What is the OCA Holy Synod today? Come on folks, look at the roster: Bishop Michael did a great job with St. Tikhon’s seminary. Is he the enemy? What about Bishop Melchizedek or Bishop Matthias? Are they the enemies? I don’t think so. They are intelligent, rational men who finally had enough of the shenanigans of the man in white. Let’s see, new Holy Synod, new Chancellor and new Metropolitan Council members. Where does the conspiracy theory end? They all had it in for Jonah? Come on, get real.

    And how about that resignation letter, huh? For the record, Jonah was the head of a small monastery in California. Would that same monastery be responsible for supporting Jonah’s parents and his sister? I don’t think so. The same could be said for every priest and bishop in the OCA. Perhaps it’s because Jonah cost the OCA so much money having to pay out settlements to the likes of Kondratick and Garklavs that he feels he should put his hand out. By the way folks, not to be a sourpuss but Jonah’s father had a real-estate business by Jonah’s own admission. You mean to say that his father made no provisions for retirement and now it’s the OCA’s responsibility? Just asking the hard questions. And what about his unemployed legal secretary sister (You remember her don’t you? She’s the one he tried to get a job in Syosset when he was first elected). Is she not capable of working? By the way, he brought her into this not me. I personally would have have left her out of the public.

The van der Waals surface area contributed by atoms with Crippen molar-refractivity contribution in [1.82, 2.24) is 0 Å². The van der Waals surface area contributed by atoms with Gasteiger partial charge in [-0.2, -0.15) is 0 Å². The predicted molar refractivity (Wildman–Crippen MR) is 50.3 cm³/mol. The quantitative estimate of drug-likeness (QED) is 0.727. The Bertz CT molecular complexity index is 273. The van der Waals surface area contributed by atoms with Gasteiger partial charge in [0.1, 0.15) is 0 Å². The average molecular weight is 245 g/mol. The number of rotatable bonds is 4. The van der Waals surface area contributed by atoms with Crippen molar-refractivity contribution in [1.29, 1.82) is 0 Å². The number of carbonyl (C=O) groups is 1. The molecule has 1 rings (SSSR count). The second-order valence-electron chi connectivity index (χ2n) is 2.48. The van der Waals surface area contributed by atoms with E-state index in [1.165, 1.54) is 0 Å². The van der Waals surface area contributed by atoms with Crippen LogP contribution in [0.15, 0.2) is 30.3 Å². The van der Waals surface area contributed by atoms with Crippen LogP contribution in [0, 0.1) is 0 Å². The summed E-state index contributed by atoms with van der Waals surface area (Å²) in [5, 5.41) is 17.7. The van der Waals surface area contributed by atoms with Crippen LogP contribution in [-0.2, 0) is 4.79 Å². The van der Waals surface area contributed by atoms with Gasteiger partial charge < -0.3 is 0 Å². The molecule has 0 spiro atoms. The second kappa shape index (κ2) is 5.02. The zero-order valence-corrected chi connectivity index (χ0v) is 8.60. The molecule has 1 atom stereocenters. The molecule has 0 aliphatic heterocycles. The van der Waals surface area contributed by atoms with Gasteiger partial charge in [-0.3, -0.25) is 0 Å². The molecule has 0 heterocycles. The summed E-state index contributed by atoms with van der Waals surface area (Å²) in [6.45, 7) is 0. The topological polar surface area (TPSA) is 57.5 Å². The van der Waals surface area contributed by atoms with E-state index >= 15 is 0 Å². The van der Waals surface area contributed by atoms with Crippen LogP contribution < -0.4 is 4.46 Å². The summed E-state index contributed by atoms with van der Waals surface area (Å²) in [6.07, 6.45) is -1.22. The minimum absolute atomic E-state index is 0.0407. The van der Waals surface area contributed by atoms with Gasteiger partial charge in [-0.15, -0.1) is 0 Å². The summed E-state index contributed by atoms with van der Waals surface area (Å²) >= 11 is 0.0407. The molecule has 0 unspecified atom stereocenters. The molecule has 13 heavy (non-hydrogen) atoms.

Jonah is clearly positioning himself to be the next bishop of Dallas. He wants to go where everyone knows him and loves him.And of course, since he was the bishop of Fr. Worth for what 10 days, everyone knows exactly what they would be getting with him. Unfortunately, I think that he has destroyed his relationship with the Holy Synod to such a point that being a diocesan bishop seems out of the question. Well if it comes to pass that he gets the chance to be bishop of Dallas and the South, you heard it here first, “We told you so.”